The draft wetlands rules don’t echo Modi’s Mann ki Baat
The Draft Wetlands (Conservation and Management) Rules, 2016, should not see the light of the day
India should stop paying lip service to protecting the environment. In his May 21 Mann Ki Baat programme, Prime Minister Narendra Modi said saving our environment is the need of the hour. Who can argue with this but is this what the PM and his government really want? We are raising this question (once again) because his government seems to be on the path to destroying rather than conserving the environment. Take for example, the Draft Wetlands (Conservation and Management) Rules (2016) that is up on the ministry of environment and forests website for comments till June 6, a day after the World Environment Day, which India will once again mark with fulsome promises.
The rules have created a kerfuffle among environmentalists since they avoid mentioning of a national regulator and do not list specific activities prohibited in these sensitive areas. The Wetlands (Conservation and Management) Rules of 2010 had prohibited reclamation of wetlands, setting up of new industries and expansion of existing ones, solid waste dumping, manufacturing, handling, storage or disposal of hazardous substances, discharge of untreated waste and effluents from industries, cities and towns , any construction of permanent nature and any other activity that is likely to have an adverse impact on the ecosystem of wetlands. However, the 2016 Rules, MINT reported, prohibit only reclamation of wetlands and conversion for non-wetland uses, any diversion or impediment to natural water inflows and outflows of the wetland and any activity having or likely to have an adverse impact on the ecological character of the wetlands.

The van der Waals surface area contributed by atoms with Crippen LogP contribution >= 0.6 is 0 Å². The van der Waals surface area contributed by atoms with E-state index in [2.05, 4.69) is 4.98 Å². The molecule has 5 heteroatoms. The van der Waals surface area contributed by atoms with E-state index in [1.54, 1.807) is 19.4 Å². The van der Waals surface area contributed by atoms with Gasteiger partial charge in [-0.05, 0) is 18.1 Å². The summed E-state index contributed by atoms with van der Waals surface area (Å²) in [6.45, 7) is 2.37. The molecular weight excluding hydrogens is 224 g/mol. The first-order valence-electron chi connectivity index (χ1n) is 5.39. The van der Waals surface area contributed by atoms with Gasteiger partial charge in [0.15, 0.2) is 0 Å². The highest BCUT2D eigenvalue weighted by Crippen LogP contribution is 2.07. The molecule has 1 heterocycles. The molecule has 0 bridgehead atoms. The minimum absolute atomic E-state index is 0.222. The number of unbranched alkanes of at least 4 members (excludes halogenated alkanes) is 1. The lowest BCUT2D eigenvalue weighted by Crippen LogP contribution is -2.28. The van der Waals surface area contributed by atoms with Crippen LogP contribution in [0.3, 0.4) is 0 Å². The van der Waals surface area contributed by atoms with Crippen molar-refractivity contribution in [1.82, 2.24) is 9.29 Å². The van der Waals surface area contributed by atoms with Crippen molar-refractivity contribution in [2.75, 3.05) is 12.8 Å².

In a letter to the ministry, SANDRP, an informal network of organisations and individuals working on the water sector, have said that the new rules have disregarded an entire consultative process that was started in 2008 when the First Draft Regulatory Framework for Wetland Conservation of India was put out by the MoEF. It has pointed out the key problems in the new rules: Dismantling of the Central Wetland Authority, no role for local communities or NGOs in the state wetland authorities, which have all the decision-making power and no guidelines about activities that should be prohibited or even regulated in the wetlands by states.
Wetlands are some of the most valuable ecosystems that we have: They help in flood mitigation, erosion control, ground water recharge, micro-climate regulation and aesthetic enhancement of the landscape. It is estimated that freshwater wetlands alone support 20% of the known range of biodiversity in India. But unfortunately, they are losing to the demands of real estate. In fact, despite their ecological importance, no wetlands have been identified in India in the past five years. Let’s not celebrate environment day with any fanfare unless it is accompanied by a real effort to save the enviroment.